The prosecution made broad-brushed generalisations, did not produce strong evidence and had disregard for the timeline of events which contradicted its case—these were the defense’s submissions for a “no case to answer” argument.
Church money was used for church purposes. That is a fact of the City Harvest case, said senior counsel for Serina Wee, Andre Maniam this morning in court.
While yesterday’s submissions from defense focused on issues of entrustment and dominion, Maniam’s oral submission this morning sought to define and debunk the prosecution’s accusations of “sham” bonds and dishonesty by defining what legally constitutes the two concepts.
Maniam noted that even the prosecution concur there was nothing illegal about using the church’s money for the Crossover Project, as it was in line with the church’s constitution; what the prosecution is actually saying is that the money came from the wrong fund, Maniam told the court.
However, the senior counsel pointed out that knowledge of wrong use does not constitute dishonesty, which is an intention to cause wrongful loss or obtain wrongful gain.
It was the church’s own money that was used for church purposes, he said, adding that the prosecution up to the point of their closing submissions had not sufficiently proven that there was an intention on the part of the accused to cause wrongful loss to the church.
When an individual acts in the interest of the organisation in question, even if it may be disobedient, it does not constitute an offence dishonesty, according to the senior counsel.
In a steady fashion, the defense counsel for Serina Wee systematically laid out the essence of what the prosecution appeared to be saying: that church funds were used in line of the church’s objective, but came from the wrong fund. Maniam then asked, why was it done? Was it done in the interest of the church? Or to cause wrongful loss to the church? Quoting from the Penal Code, he showed how, when an agent’s disobedience to its principal’s directive was done in the interest of the principal, it constitutes an unauthorized payment for an authorized purpose. Such a misappropriation could not be considered dishonest or a criminal breach of trust.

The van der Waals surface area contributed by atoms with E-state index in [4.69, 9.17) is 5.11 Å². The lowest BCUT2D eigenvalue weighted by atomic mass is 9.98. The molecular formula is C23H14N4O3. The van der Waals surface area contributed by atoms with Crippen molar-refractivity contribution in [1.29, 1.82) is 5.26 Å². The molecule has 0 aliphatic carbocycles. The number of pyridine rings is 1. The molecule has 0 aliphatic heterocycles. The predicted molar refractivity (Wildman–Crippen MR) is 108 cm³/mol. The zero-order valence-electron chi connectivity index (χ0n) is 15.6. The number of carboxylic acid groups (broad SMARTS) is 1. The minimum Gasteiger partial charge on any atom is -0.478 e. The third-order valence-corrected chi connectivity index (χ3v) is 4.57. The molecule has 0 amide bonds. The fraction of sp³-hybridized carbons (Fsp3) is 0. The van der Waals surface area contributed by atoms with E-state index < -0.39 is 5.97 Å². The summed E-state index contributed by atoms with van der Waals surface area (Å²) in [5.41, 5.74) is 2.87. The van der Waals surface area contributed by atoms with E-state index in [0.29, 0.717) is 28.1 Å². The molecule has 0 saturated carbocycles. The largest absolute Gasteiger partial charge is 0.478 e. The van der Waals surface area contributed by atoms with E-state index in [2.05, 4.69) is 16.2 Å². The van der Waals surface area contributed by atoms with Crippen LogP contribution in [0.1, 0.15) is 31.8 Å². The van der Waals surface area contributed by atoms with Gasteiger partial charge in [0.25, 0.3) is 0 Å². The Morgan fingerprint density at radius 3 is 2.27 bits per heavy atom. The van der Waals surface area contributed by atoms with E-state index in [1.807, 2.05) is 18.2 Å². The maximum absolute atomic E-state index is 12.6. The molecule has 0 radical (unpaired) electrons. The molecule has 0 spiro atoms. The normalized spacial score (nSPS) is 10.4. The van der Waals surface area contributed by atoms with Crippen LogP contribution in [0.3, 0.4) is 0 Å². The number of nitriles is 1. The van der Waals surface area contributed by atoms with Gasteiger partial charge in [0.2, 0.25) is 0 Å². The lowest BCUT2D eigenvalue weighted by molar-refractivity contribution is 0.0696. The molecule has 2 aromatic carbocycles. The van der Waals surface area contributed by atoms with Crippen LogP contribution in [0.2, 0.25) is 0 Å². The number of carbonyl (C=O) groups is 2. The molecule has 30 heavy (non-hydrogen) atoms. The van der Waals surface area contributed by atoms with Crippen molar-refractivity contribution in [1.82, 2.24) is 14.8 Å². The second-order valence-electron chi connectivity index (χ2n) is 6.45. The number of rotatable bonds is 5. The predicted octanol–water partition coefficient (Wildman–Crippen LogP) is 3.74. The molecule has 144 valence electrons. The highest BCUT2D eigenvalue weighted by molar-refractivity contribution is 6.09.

Maniam pointed out that the prosecution has changed its case a number of times since the start of the trial. In its opening statement, the prosecution stated that the transactions (round tripping) were designed to throw the auditors off the scent of the bogus investments. At the close of the submission after 42 days of trial, the prosecution now states that the transactions were to prevent the auditors from raising concerns regarding the disclosure, valuation and recoverability of the bond investments. Maniam noted that all three aspects were not hidden, but were openly discussed between the accused and the auditors.
He asked the court to consider what had been discussed with the auditors, reiterating that by Aug 2008, Baker Tilly already had a copy of the Xtron BSA (bond subscription agreement).
More importantly, they knew five key points: that CHC had subscribed to the Xtron bonds through AMAC; that the money to buy the bonds came from the church’s building fund; that the bond proceeds went to the Crossover Project; that Xtron’s status as a going concern was noted and reflected in the books, and finally, that Xtron had a close relationship with CHC.
Maniam thus asked how it was possible for the accused to “deceive” the auditors of the true purpose of the bonds when the audit working papers clearly spelled out the purpose of the bonds.